"What’s new with Google today?" is pretty much a daily topic of conversation for Internet marketers. There’s always something changing, improving (well, that assessment depends on the impact the newest development has on your particular website), and evolving with Google.
A couple of shifts in Googledom have served to further separate the SEO monkeys from white hat pros. You’ll recognize the pros by the smug looks on their faces — what we say works best is, no surprise ... still working. The monkeys are scurrying to find ways to save their sites from the full fury of a Google slap.
First, a quick primer:
Organic search results are on the results list because they feature text that’s relevant to what a searcher typed in. That’s in contrast to sponsored results, those pay-per-click ads at the top and down the right side of the screen. Even Google admits organic listings get way more clicks than ads do (although I’m betting they wish ads got more clicks!).
Do a Google search for anything a local business might offer, and about one-third of the search results you get will be for local businesses. They’re mixed in with what’s considered to be true organic results. Some of them show up with little red markers on a map. Many of these place pages remain "unclaimed," meaning the business owners are missing the boat big time. Either they don’t have a website, or they don’t know Google would love to send them some traffic if they’d just claim their listing.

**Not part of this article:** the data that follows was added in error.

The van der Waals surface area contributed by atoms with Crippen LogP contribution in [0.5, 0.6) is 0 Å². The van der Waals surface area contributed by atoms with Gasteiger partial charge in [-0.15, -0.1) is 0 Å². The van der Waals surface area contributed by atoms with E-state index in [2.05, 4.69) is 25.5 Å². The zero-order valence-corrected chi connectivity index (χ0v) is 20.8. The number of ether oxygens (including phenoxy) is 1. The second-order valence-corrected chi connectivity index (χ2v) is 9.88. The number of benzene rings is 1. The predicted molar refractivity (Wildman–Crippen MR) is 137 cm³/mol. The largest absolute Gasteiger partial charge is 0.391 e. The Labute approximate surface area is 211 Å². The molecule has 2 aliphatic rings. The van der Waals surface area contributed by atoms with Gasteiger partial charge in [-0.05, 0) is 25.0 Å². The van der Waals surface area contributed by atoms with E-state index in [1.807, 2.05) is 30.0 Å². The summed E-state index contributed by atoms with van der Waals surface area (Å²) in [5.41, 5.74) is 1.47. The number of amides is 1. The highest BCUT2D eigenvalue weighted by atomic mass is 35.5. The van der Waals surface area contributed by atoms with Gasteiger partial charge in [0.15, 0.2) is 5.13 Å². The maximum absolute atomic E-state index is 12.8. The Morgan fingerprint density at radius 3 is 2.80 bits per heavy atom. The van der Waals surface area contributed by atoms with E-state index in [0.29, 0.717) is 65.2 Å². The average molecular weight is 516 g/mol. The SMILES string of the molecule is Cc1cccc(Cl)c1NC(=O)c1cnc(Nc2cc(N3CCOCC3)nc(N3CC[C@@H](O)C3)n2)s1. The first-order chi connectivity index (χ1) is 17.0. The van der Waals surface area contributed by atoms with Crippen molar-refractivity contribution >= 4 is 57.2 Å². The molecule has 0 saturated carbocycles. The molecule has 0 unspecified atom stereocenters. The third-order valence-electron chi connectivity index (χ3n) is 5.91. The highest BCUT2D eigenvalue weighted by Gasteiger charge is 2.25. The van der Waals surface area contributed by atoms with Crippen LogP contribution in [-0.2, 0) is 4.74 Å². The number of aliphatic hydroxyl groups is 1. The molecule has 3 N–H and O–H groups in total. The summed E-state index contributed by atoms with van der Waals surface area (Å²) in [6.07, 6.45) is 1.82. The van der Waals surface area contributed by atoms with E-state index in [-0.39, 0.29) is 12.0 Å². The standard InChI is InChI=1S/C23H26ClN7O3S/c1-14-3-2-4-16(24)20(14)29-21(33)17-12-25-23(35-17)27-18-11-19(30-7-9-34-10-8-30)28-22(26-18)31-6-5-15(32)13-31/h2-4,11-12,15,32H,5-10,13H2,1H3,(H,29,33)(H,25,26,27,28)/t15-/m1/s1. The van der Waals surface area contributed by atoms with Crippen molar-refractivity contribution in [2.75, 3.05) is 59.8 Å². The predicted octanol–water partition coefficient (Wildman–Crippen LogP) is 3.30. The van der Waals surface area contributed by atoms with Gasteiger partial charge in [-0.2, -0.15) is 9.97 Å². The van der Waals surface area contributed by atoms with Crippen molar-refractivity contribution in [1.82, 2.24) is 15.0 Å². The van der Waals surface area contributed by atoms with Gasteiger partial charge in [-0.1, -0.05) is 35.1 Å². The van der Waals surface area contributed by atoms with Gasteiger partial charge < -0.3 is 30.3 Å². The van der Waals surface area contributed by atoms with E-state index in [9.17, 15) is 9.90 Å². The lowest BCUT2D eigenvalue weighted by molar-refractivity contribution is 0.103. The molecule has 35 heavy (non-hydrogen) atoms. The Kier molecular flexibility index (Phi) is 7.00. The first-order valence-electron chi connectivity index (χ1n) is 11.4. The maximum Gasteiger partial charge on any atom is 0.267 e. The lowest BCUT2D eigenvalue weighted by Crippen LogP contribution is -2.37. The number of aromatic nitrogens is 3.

What does the local, organic emphasis mean for businesses?
I believe Google’s preference for local, organic pages is great news for local businesses, especially given the fact that studies show most U.S. businesses serve a relatively small radius that only branches out some 50 to 60 miles from their location. And the fact that many of these businesses aren’t yet on the Internet leaves a huge window of opportunity for them, especially given the fact that the trend towards local search results appears to be continuing, with no signs of stopping.
How can you use the local search trend to build your business?
1. Focus on local SEO
This, coupled with typical search engine optimization for your business should boost your rankings vs. you only focusing on one or the other. Google appears to be increasing the number of words linked to local results. Even single word item searches pick up local results and show a map. The assumption is you’re shopping or looking for a local resource for the search term.
2. Fix your website
If you don’t have one yet, get one yesterday. Any viable business should have a professional website. If your business is coming up in local search engine results with contact information and location and you don’t have a website, you’re basically standing there waving bye-bye to tons of new customers. People usually go searching online for the type of business they need, not for a specific business’ name.
Though we’re still in the early stages of truly understanding the local formula for Google, it’s clear Google local search results are growing in importance. Yesterday is the time to get your business online, but now will work, too.